[R] Cox Proportional Hazard with missing covariate data

Arthur Allignol arthur.allignol at fdm.uni-freiburg.de
Tue May 5 17:32:39 CEST 2009

(1) Makes sense. Another approach is to use
the time since study entry and include the age
of the part in the model. A related discussion
here: http://tolstoy.newcastle.edu.au/R/e2/help/07/02/9831.html

(2) It is left-truncation. A part is observed only if it has
survived until study entry. Of course, if you reset the clock
at study entry, there's no delayed entries anymore.

Philipp Rappold wrote:
> Hi,
> Arthur, thanks a lot for your super-fast reply!
> In fact I am using the time when the part has been used for the first time, so your example should work in my case.
> Moreover, as I have time-variant covariates, the example should look like this in my specific case:
> start	stop	status	temp	humid
> 5	6	0	32	43
> 6	7	1	34	42
> Just two more things:
> (1) I am quite a newbie to cox-regression, so I wonder what you think about the approach that I mentioned above? Don't worry, I won't nail you down to this, just want to make sure I am not totally "off track"!
> (2) I don't think that you'd call this "left-truncated" observations, because I DO know the time when the part was used for the first time, I just don't have covariate values for its whole time of life, e.g. just the last two years in the example above. Left truncation in my eyes would mean that I did not even observe a specific part, e.g. because it has died before the study started.
> Again, thanks a lot, I'll be happy to provide valuable help on this list as soon as my R-skills are advancing.
> All the best
> Philipp
> Arthur Allignol wrote:
>> Hi,
>> In fact, you have left-truncated observations.
>> What timescale do you use, time 0 is the
>> study entry, or when the wear-part has been used for the
>> first time?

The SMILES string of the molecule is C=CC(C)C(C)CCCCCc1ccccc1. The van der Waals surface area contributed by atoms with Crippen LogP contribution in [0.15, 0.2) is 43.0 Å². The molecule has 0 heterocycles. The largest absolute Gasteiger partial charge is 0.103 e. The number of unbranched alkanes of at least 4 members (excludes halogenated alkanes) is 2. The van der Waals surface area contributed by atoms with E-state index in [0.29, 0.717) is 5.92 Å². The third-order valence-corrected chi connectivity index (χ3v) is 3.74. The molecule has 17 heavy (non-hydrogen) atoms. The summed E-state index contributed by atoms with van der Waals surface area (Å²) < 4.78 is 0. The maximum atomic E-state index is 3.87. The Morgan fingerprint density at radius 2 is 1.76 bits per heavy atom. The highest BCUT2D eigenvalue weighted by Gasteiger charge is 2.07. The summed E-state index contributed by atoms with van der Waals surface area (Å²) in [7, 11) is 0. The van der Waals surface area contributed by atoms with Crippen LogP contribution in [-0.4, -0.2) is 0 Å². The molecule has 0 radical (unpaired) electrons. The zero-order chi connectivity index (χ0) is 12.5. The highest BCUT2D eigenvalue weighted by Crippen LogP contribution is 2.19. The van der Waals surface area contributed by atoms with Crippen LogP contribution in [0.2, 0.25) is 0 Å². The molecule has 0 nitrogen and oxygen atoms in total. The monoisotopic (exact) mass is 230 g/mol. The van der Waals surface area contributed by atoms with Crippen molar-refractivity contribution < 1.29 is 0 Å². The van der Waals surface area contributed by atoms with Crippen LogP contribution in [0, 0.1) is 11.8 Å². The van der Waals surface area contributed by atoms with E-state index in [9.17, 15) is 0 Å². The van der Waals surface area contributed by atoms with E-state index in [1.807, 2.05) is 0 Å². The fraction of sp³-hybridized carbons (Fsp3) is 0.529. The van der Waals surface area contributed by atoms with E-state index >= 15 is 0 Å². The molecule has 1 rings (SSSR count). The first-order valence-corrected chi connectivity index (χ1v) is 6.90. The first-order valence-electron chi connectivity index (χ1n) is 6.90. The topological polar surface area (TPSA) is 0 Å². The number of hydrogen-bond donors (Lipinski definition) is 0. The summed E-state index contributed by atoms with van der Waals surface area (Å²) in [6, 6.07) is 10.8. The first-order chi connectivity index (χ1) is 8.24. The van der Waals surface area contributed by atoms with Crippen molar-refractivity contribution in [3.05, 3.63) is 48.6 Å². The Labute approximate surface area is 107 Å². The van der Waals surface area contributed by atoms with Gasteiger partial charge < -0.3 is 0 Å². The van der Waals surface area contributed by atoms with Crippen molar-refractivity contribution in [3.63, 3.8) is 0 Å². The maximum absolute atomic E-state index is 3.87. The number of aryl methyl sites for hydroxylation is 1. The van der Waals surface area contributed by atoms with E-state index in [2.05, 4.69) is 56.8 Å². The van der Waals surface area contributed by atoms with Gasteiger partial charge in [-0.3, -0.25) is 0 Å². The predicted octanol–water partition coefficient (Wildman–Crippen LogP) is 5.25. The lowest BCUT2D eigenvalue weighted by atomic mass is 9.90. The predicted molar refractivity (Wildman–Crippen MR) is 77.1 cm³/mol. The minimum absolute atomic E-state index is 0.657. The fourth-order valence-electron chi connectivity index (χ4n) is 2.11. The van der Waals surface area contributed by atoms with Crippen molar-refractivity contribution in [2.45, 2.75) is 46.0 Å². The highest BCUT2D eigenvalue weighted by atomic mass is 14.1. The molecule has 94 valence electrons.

>> If it is the latter, you can specify the "age" of the wear part
>> at study entry in Surv(). For example, if a wear part has been
>> used for 5 years before study entry, and "dies" 2 years after,
>> the data will look like that:
>> start stop status
>>     5    7      1
>> Hope this helps,
>> Arthur Allignol
>> Philipp Rappold wrote:
>>> Dear friends,
>>> I have used R for some time now and have a tricky question about the
>>> coxph-function: To sum it up, I am not sure whether I can use coxph in
>>> conjunction with missing covariate data in a model with time-variant
>>> covariates. The point is: I know how "old" every piece that I
>>> oberserve is, but do not have fully historical information about the
>>> corresponding covariates. Maybe you have some advice for me, although
>>> this problem might only be 70% R and 30% statistically-related. Here's
>>> a detailled explanation:
>>> I want to analyze the effect of environmental effects (i.e.
>>> temperature and humidity) on the lifetime of some wear-parts. The
>>> study should be conducted on a yearly basis, meaning that I have
>>> collected empirical data on every wearpart at the end of every year.
>>> DATA:
>>> I have collected the following data:
>>> - Status of the wear-part: Equals "0" if part is still alive, equals
>>> "1" if part has "died" (my event variable)
>>> - Environmental data: Temperature and humidity have been measured at
>>> each of the wear-parts on a yearly basis (because each wear-part is at
>>> a different location, I have different data for each wear-part)
>>> I started collecting data between 2001 and 2007. In 2001, a vast
>>> amount of of wearparts has already been in use. I DO KNOW for every
>>> part how long it has been used (even if it was employed before 2001),
>>> but I DO NOT have any information about environmental conditions like
>>> temperature or humidity before 2001 (I call this semi-left-censored).
>>> Of course, one could argue that I should simply exclude these parts
>>> from my analysis, but I don't want to loose valuable information, also
>>> because the amount of "new parts" that have been employed between 2001
>>> and 2007 is rather small.
>>> Additionally, I cannot make any assumption about the underlying
>>> lifetime distribution. Therefore I have to use a non-parametrical
>>> model for estimation (most likely cox).
>>>> From an econometric perspective, is it possible to use Cox
>>> Proportional Hazard model in this setting? As mentioned before, I have
>>> time-variant covariates for each wearpart, as well as what I call
>>> "semi-left-censored" data that I want to use. If not, what kind of
>>> analysis would you suggest?
>>> Thanks a lot for your great help, I really appreciate it.
>>> All the best
>>> Philipp
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